I really doubt there is much energy returned from medial ankle ligament stretching. Power is equal to moment x angular velocity. As soon as you have movement away from the end of range of motion the force in the ligaments will decrease rapidly and you would be needing a moment from some other source to produce power.

    I don't understand which modification is going to allow the heel contact the ground longer. What structures are you thinking provide the elastic energy?

  3. David Smith

    David Smith Well-Known Member

    Thanks for your reply regards Dave
  4. Dave:

    You may consider thoracic outlet syndrome as a cause of his arm numbness while running. Not very common, but it does happen.

    Attached Files:

  5. RobinP

    RobinP Well-Known Member

    Vitamin B12 deficiency? The exercise induced onset would suggest this might not be the case but might be worth checking out?

    Also, I saw a patient a couple of years back who turned out to have functional kinking of the arteries.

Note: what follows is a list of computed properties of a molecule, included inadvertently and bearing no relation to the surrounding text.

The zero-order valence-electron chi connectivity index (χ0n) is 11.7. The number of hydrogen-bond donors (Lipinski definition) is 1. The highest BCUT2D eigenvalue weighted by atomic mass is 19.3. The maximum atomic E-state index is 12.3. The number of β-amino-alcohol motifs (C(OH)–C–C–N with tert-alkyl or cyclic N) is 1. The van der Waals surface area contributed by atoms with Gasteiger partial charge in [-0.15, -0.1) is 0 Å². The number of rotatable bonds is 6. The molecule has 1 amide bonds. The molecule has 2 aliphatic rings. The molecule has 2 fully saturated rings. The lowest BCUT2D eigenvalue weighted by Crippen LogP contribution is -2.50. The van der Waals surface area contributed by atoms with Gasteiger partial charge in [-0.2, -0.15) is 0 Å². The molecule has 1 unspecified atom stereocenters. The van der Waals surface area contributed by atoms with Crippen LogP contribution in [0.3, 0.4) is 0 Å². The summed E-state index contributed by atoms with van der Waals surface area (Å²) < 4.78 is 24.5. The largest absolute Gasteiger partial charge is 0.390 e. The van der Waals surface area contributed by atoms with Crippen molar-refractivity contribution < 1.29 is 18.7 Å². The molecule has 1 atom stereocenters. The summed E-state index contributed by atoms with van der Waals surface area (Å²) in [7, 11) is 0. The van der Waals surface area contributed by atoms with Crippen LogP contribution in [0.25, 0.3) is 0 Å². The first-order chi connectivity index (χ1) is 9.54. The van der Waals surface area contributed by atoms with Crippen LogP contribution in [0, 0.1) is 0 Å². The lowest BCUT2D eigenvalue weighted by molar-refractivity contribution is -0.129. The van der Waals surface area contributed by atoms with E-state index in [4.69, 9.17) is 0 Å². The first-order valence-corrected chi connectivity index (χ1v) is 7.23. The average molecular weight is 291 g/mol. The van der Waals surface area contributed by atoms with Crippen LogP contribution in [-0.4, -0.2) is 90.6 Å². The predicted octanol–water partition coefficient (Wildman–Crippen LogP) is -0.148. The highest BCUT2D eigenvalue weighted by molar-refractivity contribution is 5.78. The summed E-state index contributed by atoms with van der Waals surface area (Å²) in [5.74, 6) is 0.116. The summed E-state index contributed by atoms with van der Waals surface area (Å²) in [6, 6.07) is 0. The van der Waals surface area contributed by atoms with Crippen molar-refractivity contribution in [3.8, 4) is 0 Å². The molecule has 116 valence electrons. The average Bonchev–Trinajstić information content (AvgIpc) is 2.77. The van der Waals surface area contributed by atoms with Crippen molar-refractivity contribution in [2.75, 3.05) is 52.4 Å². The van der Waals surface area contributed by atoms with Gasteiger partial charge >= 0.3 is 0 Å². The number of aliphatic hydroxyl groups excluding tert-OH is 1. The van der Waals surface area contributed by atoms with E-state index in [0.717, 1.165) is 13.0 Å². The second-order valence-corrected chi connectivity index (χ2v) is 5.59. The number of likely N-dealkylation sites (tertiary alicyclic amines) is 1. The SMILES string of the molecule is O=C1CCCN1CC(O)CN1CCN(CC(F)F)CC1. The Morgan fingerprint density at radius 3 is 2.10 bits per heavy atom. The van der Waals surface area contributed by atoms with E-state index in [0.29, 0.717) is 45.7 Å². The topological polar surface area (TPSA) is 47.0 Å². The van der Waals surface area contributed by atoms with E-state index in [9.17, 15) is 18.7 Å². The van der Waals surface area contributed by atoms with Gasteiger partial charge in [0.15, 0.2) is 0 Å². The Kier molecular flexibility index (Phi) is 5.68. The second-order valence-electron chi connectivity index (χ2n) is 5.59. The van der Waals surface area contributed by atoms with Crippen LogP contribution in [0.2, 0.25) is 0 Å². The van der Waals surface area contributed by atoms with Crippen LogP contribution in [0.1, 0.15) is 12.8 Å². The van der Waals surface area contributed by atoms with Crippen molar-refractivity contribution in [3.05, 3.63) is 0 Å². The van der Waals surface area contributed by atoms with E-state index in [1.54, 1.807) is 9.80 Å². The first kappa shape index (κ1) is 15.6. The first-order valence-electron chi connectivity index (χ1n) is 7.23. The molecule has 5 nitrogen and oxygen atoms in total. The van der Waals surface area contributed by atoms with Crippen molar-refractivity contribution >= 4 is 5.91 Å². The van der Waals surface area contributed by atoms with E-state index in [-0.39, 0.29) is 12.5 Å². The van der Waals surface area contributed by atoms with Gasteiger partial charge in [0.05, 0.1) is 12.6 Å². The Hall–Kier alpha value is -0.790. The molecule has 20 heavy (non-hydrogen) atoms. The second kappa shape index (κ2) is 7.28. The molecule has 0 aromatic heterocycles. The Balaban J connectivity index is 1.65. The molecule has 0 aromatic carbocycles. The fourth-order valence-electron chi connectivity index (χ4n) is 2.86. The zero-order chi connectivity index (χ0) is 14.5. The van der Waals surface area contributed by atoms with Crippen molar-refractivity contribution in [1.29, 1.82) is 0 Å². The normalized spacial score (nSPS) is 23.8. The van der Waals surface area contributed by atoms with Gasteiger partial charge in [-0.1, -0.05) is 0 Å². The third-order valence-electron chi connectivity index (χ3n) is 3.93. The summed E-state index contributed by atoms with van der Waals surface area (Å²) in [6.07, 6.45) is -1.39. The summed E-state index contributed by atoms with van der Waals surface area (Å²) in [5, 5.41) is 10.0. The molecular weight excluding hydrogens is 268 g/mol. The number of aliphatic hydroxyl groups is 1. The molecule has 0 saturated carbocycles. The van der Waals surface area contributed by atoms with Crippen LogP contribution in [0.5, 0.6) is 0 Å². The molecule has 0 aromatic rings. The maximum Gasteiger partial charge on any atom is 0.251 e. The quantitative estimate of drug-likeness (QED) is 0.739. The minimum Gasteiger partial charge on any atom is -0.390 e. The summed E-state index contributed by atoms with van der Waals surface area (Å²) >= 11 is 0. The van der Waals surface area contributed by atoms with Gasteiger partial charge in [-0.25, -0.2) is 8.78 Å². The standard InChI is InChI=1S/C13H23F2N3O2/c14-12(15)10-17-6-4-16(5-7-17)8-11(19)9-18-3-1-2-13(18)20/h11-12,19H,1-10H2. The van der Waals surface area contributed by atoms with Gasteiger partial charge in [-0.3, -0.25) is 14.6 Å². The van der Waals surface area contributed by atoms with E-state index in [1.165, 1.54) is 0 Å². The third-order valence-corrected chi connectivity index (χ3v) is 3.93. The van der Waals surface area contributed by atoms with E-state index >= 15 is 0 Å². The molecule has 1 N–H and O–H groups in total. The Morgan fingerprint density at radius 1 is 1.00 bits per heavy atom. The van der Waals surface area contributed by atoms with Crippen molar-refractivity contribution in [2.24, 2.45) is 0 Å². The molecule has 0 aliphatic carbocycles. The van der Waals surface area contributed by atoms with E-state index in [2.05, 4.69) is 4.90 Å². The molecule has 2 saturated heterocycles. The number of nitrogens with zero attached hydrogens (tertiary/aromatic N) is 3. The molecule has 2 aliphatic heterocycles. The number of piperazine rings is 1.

This paper is obviously directed at lower limb issues and although brachial artery kninking is possible, my reading would suggest that it mainly occurs as a result of trauma(recent or historical)

    Good luck

  6. David Smith

    David Smith Well-Known Member

    Yes that's just the kind of pathology we were thinking of. Very useful.

    Cheers Kevin
  7. Dave back in the day I was a 400m runner- was in an elite squad. We had 1 of our squad who left arm used to go numb and cramp. It was stressed induced, both physical and mental.

    At the end of sessions or big races the arm would stop moving go numb etc but if we said relax it seemed to break the change in his left arm - he had test after test with no answer besides nerve related.

    600 m at race pace used was always a trigger.
  8. Ben

    Ben Member

    Before rush into orthoses based on the barefoot pics, need to remember that when sprinting he will be in spikes that have a varus configuration to the forefoot anyway, and with the pitch of the shoe these pictures will look very different.
    In regards to leg neuropathy, thought FAI? Whats hip ROM like? Especially R leg running the bends on the track.
    Otherwise ITB probably big contributor.
  9. David Smith

    David Smith Well-Known Member

    Good point Ben, I didn't know that all running spikes had a varus construction. I did watch him running in his training shoes, which is what he uses for everyday sprint training the picture was quite similar. I did also advise that when he uses spikes the orthoses will not be suitable for those for various reasons but mainly because of the narrow last and low volume. His hip RoMs in all degrees of freedom are fine.

    Many thanks Dave